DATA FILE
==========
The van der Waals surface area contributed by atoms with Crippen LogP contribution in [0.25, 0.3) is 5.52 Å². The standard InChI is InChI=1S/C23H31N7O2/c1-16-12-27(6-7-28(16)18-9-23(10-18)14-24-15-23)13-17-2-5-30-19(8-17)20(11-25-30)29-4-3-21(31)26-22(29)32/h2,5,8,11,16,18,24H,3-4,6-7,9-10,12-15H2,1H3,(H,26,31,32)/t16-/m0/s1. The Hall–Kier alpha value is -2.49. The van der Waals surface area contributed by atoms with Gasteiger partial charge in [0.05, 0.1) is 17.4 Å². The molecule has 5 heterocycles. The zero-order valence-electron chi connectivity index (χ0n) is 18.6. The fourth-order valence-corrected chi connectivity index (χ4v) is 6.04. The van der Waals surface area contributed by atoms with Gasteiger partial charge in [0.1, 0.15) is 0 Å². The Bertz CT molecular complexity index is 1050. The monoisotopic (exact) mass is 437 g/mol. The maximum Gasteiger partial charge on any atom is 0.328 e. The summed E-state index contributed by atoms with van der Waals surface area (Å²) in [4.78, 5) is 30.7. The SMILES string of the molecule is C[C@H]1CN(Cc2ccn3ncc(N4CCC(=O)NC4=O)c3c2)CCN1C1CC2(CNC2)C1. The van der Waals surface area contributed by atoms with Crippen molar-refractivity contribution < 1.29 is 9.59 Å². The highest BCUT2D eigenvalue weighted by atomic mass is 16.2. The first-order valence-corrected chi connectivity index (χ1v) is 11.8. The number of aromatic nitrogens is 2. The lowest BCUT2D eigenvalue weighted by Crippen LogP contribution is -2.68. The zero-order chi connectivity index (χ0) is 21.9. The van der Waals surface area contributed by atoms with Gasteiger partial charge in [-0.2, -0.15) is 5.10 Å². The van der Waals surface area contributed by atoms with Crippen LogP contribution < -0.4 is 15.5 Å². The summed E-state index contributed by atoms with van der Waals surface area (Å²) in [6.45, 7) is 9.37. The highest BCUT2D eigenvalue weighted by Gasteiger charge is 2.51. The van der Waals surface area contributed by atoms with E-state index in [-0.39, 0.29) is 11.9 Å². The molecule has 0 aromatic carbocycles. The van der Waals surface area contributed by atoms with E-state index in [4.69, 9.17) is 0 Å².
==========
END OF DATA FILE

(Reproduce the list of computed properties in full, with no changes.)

The van der Waals surface area contributed by atoms with Crippen LogP contribution in [0.25, 0.3) is 5.52 Å². The standard InChI is InChI=1S/C23H31N7O2/c1-16-12-27(6-7-28(16)18-9-23(10-18)14-24-15-23)13-17-2-5-30-19(8-17)20(11-25-30)29-4-3-21(31)26-22(29)32/h2,5,8,11,16,18,24H,3-4,6-7,9-10,12-15H2,1H3,(H,26,31,32)/t16-/m0/s1. The Hall–Kier alpha value is -2.49. The van der Waals surface area contributed by atoms with Gasteiger partial charge in [0.05, 0.1) is 17.4 Å². The molecule has 5 heterocycles. The zero-order valence-electron chi connectivity index (χ0n) is 18.6. The fourth-order valence-corrected chi connectivity index (χ4v) is 6.04. The van der Waals surface area contributed by atoms with Gasteiger partial charge in [0.1, 0.15) is 0 Å². The Bertz CT molecular complexity index is 1050. The monoisotopic (exact) mass is 437 g/mol. The maximum Gasteiger partial charge on any atom is 0.328 e. The summed E-state index contributed by atoms with van der Waals surface area (Å²) in [4.78, 5) is 30.7. The SMILES string of the molecule is C[C@H]1CN(Cc2ccn3ncc(N4CCC(=O)NC4=O)c3c2)CCN1C1CC2(CNC2)C1. The van der Waals surface area contributed by atoms with Crippen molar-refractivity contribution < 1.29 is 9.59 Å². The highest BCUT2D eigenvalue weighted by atomic mass is 16.2. The first-order valence-corrected chi connectivity index (χ1v) is 11.8. The number of aromatic nitrogens is 2. The lowest BCUT2D eigenvalue weighted by Crippen LogP contribution is -2.68. The zero-order chi connectivity index (χ0) is 21.9. The van der Waals surface area contributed by atoms with Gasteiger partial charge in [-0.2, -0.15) is 5.10 Å². The van der Waals surface area contributed by atoms with Crippen LogP contribution < -0.4 is 15.5 Å². The summed E-state index contributed by atoms with van der Waals surface area (Å²) in [6.45, 7) is 9.37. The highest BCUT2D eigenvalue weighted by Gasteiger charge is 2.51. The van der Waals surface area contributed by atoms with E-state index in [-0.39, 0.29) is 11.9 Å². The molecule has 0 aromatic carbocycles. The van der Waals surface area contributed by atoms with E-state index in [4.69, 9.17) is 0 Å².